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Improving Breast Cancer Education and Support for the Hispanic Population

By William Laferriere

At Survivingbreastcancer.org and Después de un Diagnóstico, we strive to break down the many barriers faced by the Latino community vis-à-vis healthcare in the US and throughout the Americas. In fact, our outreach in the last several months has been remarkable, with over 20,000 Spanish translations of our website www.survivingbreastcancer.org.


We have a strategy (below) but need help, and therefore are making a direct appeal to you.


Many complex and interconnected factors contribute to racial disparities in breast cancer development and outcomes. These factors include genetics, lifestyle, access to healthcare, social determinants of health, and limited research conducted in people of color.


At Survivingbreastcancer.org, we are creating a Hispanic Outreach Program throughout the Americas looking to break down cultural, socioeconomic, and language barriers, and improve access to breast cancer screenings. This last is an essential factor in improving breast cancer outcomes among Hispanic women.


The following are several strategies that we are suggesting to increase breast cancer awareness and screenings:

  • Cultural context-specific breast cancer awareness campaigns

  • Enhancing the availability of breast cancer-specific education and support programs

  • Developing partnerships with community organizations to increase breast cancer screening access in local areas

  • Improving breast cancer screening guidelines to better reflect the needs of Hispanic women

In order to improve access to care for Hispanic women, we must work together to create a culturally sensitive healthcare environment where these women feel comfortable talking about their health needs and accessing screening services. Community-based programs designed to provide educational resources about breast cancer in Spanish can be an effective way of reaching this population. Additionally, healthcare providers must be aware of the cultural dynamics at play in order to provide culturally sensitive care.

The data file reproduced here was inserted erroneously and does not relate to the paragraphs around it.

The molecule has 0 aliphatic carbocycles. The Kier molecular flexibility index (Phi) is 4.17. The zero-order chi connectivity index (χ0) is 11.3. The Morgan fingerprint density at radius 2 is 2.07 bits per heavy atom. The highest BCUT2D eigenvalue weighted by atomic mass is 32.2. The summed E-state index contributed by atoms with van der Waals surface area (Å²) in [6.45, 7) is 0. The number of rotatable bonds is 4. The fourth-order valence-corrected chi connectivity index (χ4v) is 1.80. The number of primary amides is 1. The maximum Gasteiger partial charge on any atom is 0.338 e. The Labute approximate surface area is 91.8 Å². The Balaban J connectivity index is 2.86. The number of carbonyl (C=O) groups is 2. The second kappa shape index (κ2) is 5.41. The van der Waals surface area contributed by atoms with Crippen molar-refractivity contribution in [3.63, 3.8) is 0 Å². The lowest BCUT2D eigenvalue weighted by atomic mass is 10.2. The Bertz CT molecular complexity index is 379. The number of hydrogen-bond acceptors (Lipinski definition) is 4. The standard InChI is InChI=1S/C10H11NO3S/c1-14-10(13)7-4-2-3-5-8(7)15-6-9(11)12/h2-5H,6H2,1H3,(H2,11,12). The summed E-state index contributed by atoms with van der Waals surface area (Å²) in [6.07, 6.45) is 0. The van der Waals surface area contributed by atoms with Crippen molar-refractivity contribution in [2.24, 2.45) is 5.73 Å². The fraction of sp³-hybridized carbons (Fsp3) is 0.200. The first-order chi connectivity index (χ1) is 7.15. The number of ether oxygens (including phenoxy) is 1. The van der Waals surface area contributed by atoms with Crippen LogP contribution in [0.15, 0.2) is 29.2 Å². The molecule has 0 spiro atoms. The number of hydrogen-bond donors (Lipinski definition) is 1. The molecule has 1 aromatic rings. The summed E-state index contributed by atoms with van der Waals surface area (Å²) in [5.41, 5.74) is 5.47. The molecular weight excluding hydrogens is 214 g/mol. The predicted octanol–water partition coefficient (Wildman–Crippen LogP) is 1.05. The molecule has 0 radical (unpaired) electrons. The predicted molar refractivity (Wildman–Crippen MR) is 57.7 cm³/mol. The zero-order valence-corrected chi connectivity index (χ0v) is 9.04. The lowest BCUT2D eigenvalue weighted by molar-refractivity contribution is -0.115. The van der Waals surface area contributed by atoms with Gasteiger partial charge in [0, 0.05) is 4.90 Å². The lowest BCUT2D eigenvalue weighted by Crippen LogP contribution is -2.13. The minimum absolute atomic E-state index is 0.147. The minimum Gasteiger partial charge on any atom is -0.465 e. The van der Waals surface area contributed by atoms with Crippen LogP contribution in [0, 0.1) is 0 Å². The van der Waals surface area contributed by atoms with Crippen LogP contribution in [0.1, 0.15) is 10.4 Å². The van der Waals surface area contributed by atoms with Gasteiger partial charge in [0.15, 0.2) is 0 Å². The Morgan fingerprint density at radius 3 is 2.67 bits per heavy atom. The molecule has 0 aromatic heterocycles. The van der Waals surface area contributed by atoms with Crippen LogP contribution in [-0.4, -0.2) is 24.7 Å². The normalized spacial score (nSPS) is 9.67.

We must first understand the underlying cultural issues that can prevent Hispanic individuals from seeking medical help for breast cancer. Many Hispanic women have difficulty discussing their bodies and health with others, especially if they are unfamiliar or uncomfortable with the healthcare system.


Additionally, language and cultural barriers can make it difficult to access proper healthcare services. This means that many Hispanic women are not receiving the necessary information about breast cancer risk factors and screenings that could save their lives.


Note: 19% of the population in the continental US and Hawaii identify themselves as Hispanic or Latino. In addition, more than 3 million Hispanic Americans reside in Puerto Rico, a US territory. Cancer is the leading cause of death among Hispanic people, accounting for 20% of deaths. While Hispanic men and women are less likely than non-Hispanic white individuals to be diagnosed with the most common cancers (lung, colorectal, breast, and prostate), they have a higher risk for cancers associated with infectious agents, such as the liver, stomach, and cervix. However, there is much variation in the cancer burden among Hispanic subgroups, with Mexican Americans having the highest cancer prevalence.


Please stay tuned for more developments at Survivingbreastcancer.org and Después de un Diagnóstico, and share our programs and resources in English and Spanish with your community.



Learn more:

Después de un Diagnóstico

Historias inspiradoras

Calendario de eventos


SurvivingBreastCancer.org Resources & Support:



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